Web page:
In the Zoom call with their children, Jackson relates how the longevity estimates could impact Jodi and his retirement. “As we saw on the site, Mom’s life expectancy means she will likely live a long time after she retires. If you think about it, you can control a certain amount of expenses in retirement, like housing costs, travel expenses, clothing, gifts, eating out, and technology related expenditures. We will not have as much flexibility or control over health-care costs, such as Medicare or Medigap premiums, supplemental health insurance premiums, vision or hearing, deductibles, co-pays, prescriptions, over-the-counter medicines, medical equipment, and support services and the wild card, extended or long-term care expenses.”
“I think you now understand why a redo of the three steps for us is, well, simply smart,” says Jodi. “Financial preparedness for living longer is more than a simple math problem. Here’s how we will move forward. We will review with our advisor the potential impact of longevity on our retirement, especially on my side. We will carefully review how and when we figure in Social Security benefits, our pension funds, and various investments, housing, and cost-of-care estimates. Neither one of us wants to cause the other an unduly limited lifestyle by depleting our resources due to extended or long-term care needs. As you know, Jackson and I have completed Step One. We each created our own Care Guide. Next, we will lay out our Care Squad and get back to you. Love you,” she says and finishes the call.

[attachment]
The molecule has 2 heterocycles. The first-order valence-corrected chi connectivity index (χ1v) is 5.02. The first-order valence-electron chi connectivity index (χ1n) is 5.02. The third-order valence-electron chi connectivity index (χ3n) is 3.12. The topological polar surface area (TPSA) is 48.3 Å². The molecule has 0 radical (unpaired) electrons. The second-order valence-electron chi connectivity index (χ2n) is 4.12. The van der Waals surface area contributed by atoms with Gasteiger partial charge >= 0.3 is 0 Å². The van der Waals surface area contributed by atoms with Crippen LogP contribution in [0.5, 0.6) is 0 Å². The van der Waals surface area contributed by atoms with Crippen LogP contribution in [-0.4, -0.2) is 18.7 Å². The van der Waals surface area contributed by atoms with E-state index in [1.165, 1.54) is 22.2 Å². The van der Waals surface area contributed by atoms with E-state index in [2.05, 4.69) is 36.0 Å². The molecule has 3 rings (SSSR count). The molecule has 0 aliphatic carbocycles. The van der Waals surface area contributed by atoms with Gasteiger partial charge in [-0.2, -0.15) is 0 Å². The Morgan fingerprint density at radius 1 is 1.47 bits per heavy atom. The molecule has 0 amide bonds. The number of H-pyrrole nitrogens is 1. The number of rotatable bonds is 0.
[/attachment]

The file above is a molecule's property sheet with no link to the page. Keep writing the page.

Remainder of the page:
The key to avoid exhausting even the largest emergency funds is to plan in advance. The biggest advantage of advance planning is that it opens up a pretty robust list of possible options.
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